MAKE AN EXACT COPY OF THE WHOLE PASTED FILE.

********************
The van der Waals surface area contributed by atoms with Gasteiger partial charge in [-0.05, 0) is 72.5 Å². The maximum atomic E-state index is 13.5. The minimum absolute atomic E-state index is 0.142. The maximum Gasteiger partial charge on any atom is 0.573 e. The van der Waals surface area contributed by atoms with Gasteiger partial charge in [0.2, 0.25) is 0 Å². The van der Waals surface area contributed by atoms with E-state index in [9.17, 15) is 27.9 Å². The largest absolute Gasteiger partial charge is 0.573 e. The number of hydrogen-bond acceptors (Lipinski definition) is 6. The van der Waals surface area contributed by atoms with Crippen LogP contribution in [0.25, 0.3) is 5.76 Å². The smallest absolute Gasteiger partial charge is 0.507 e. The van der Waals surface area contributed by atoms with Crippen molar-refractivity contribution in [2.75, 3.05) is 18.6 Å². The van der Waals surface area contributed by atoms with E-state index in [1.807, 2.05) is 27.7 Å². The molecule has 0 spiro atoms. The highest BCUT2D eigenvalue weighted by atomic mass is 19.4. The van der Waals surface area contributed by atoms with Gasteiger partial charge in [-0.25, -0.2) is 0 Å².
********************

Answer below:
The van der Waals surface area contributed by atoms with Gasteiger partial charge in [-0.05, 0) is 72.5 Å². The maximum atomic E-state index is 13.5. The minimum absolute atomic E-state index is 0.142. The maximum Gasteiger partial charge on any atom is 0.573 e. The van der Waals surface area contributed by atoms with Gasteiger partial charge in [0.2, 0.25) is 0 Å². The van der Waals surface area contributed by atoms with E-state index in [9.17, 15) is 27.9 Å². The largest absolute Gasteiger partial charge is 0.573 e. The number of hydrogen-bond acceptors (Lipinski definition) is 6. The van der Waals surface area contributed by atoms with Crippen LogP contribution in [0.25, 0.3) is 5.76 Å². The smallest absolute Gasteiger partial charge is 0.507 e. The van der Waals surface area contributed by atoms with Crippen molar-refractivity contribution in [2.75, 3.05) is 18.6 Å². The van der Waals surface area contributed by atoms with E-state index in [1.807, 2.05) is 27.7 Å². The molecule has 0 spiro atoms. The highest BCUT2D eigenvalue weighted by atomic mass is 19.4. The van der Waals surface area contributed by atoms with Gasteiger partial charge in [-0.25, -0.2) is 0 Å².